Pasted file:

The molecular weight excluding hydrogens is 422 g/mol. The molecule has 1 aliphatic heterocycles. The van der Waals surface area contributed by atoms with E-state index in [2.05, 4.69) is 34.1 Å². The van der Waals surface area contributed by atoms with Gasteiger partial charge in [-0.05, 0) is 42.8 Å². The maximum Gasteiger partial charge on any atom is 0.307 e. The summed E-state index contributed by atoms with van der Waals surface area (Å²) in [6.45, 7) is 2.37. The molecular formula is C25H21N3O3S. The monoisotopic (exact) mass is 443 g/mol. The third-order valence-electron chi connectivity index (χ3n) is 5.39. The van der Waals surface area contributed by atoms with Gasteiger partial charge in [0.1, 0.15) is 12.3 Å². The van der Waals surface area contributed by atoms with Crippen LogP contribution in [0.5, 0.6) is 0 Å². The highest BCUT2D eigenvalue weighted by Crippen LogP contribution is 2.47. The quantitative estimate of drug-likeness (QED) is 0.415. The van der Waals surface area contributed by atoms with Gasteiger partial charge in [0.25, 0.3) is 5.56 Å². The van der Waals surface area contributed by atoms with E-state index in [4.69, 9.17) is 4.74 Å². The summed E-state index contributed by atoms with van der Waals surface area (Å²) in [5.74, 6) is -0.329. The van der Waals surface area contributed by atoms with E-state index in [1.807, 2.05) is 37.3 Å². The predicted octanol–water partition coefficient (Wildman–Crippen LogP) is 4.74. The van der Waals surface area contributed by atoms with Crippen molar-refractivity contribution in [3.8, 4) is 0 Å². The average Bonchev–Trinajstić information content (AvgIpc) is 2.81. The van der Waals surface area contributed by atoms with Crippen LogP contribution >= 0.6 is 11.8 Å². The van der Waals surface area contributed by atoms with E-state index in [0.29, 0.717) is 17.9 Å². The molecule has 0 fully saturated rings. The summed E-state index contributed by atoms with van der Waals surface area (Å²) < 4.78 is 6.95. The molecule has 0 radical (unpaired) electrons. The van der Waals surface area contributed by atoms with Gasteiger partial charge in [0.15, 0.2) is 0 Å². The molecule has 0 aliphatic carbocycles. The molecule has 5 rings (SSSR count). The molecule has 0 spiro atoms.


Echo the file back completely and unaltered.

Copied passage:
The molecular weight excluding hydrogens is 422 g/mol. The molecule has 1 aliphatic heterocycles. The van der Waals surface area contributed by atoms with E-state index in [2.05, 4.69) is 34.1 Å². The van der Waals surface area contributed by atoms with Gasteiger partial charge in [-0.05, 0) is 42.8 Å². The maximum Gasteiger partial charge on any atom is 0.307 e. The summed E-state index contributed by atoms with van der Waals surface area (Å²) in [6.45, 7) is 2.37. The molecular formula is C25H21N3O3S. The monoisotopic (exact) mass is 443 g/mol. The third-order valence-electron chi connectivity index (χ3n) is 5.39. The van der Waals surface area contributed by atoms with Gasteiger partial charge in [0.1, 0.15) is 12.3 Å². The van der Waals surface area contributed by atoms with Crippen LogP contribution in [0.5, 0.6) is 0 Å². The highest BCUT2D eigenvalue weighted by Crippen LogP contribution is 2.47. The quantitative estimate of drug-likeness (QED) is 0.415. The van der Waals surface area contributed by atoms with Gasteiger partial charge in [0.25, 0.3) is 5.56 Å². The van der Waals surface area contributed by atoms with E-state index in [4.69, 9.17) is 4.74 Å². The summed E-state index contributed by atoms with van der Waals surface area (Å²) in [5.74, 6) is -0.329. The van der Waals surface area contributed by atoms with E-state index in [1.807, 2.05) is 37.3 Å². The predicted octanol–water partition coefficient (Wildman–Crippen LogP) is 4.74. The van der Waals surface area contributed by atoms with Crippen molar-refractivity contribution in [3.8, 4) is 0 Å². The average Bonchev–Trinajstić information content (AvgIpc) is 2.81. The van der Waals surface area contributed by atoms with Crippen LogP contribution >= 0.6 is 11.8 Å². The van der Waals surface area contributed by atoms with E-state index in [0.29, 0.717) is 17.9 Å². The molecule has 0 fully saturated rings. The summed E-state index contributed by atoms with van der Waals surface area (Å²) < 4.78 is 6.95. The molecule has 0 radical (unpaired) electrons. The van der Waals surface area contributed by atoms with Gasteiger partial charge in [0.15, 0.2) is 0 Å². The molecule has 0 aliphatic carbocycles. The molecule has 5 rings (SSSR count). The molecule has 0 spiro atoms.